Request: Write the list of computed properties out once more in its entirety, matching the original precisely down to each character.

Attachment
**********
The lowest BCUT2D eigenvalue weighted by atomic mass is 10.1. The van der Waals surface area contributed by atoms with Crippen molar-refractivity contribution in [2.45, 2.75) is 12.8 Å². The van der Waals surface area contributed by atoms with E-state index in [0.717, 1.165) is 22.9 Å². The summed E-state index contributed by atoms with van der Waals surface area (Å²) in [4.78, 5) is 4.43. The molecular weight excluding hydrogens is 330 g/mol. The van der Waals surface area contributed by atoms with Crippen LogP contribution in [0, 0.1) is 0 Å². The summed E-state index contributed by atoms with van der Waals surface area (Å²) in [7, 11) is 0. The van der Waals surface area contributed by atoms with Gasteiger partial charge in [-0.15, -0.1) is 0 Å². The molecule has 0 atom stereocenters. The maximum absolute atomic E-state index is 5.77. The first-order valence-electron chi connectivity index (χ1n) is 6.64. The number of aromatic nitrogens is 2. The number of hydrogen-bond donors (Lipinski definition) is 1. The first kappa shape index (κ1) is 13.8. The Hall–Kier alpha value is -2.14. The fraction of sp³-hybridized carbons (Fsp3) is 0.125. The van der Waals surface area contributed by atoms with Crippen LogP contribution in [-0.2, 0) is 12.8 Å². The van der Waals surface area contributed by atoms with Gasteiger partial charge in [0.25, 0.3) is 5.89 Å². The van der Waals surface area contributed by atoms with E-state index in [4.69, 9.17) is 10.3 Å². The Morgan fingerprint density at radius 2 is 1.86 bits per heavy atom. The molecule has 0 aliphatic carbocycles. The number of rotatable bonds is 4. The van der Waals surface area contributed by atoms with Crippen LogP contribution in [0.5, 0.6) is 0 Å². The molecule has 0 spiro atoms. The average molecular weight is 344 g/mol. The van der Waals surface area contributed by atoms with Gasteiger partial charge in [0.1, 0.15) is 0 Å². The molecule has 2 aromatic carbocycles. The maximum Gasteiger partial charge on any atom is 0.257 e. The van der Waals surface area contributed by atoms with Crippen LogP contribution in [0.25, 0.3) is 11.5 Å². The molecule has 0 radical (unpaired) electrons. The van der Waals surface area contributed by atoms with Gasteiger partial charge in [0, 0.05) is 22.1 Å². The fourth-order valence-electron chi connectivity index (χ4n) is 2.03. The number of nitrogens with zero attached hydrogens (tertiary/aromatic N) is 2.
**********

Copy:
The lowest BCUT2D eigenvalue weighted by atomic mass is 10.1. The van der Waals surface area contributed by atoms with Crippen molar-refractivity contribution in [2.45, 2.75) is 12.8 Å². The van der Waals surface area contributed by atoms with E-state index in [0.717, 1.165) is 22.9 Å². The summed E-state index contributed by atoms with van der Waals surface area (Å²) in [4.78, 5) is 4.43. The molecular weight excluding hydrogens is 330 g/mol. The van der Waals surface area contributed by atoms with Crippen LogP contribution in [0, 0.1) is 0 Å². The summed E-state index contributed by atoms with van der Waals surface area (Å²) in [7, 11) is 0. The van der Waals surface area contributed by atoms with Gasteiger partial charge in [-0.15, -0.1) is 0 Å². The molecule has 0 atom stereocenters. The maximum absolute atomic E-state index is 5.77. The first-order valence-electron chi connectivity index (χ1n) is 6.64. The number of aromatic nitrogens is 2. The number of hydrogen-bond donors (Lipinski definition) is 1. The first kappa shape index (κ1) is 13.8. The Hall–Kier alpha value is -2.14. The fraction of sp³-hybridized carbons (Fsp3) is 0.125. The van der Waals surface area contributed by atoms with Crippen LogP contribution in [-0.2, 0) is 12.8 Å². The van der Waals surface area contributed by atoms with Gasteiger partial charge in [0.25, 0.3) is 5.89 Å². The van der Waals surface area contributed by atoms with E-state index in [4.69, 9.17) is 10.3 Å². The Morgan fingerprint density at radius 2 is 1.86 bits per heavy atom. The molecule has 0 aliphatic carbocycles. The number of rotatable bonds is 4. The van der Waals surface area contributed by atoms with Crippen LogP contribution in [0.5, 0.6) is 0 Å². The molecule has 0 spiro atoms. The average molecular weight is 344 g/mol. The van der Waals surface area contributed by atoms with Gasteiger partial charge in [0.1, 0.15) is 0 Å². The molecule has 2 aromatic carbocycles. The maximum Gasteiger partial charge on any atom is 0.257 e. The van der Waals surface area contributed by atoms with Crippen LogP contribution in [0.25, 0.3) is 11.5 Å². The molecule has 0 radical (unpaired) electrons. The van der Waals surface area contributed by atoms with Gasteiger partial charge in [0, 0.05) is 22.1 Å². The fourth-order valence-electron chi connectivity index (χ4n) is 2.03. The number of nitrogens with zero attached hydrogens (tertiary/aromatic N) is 2.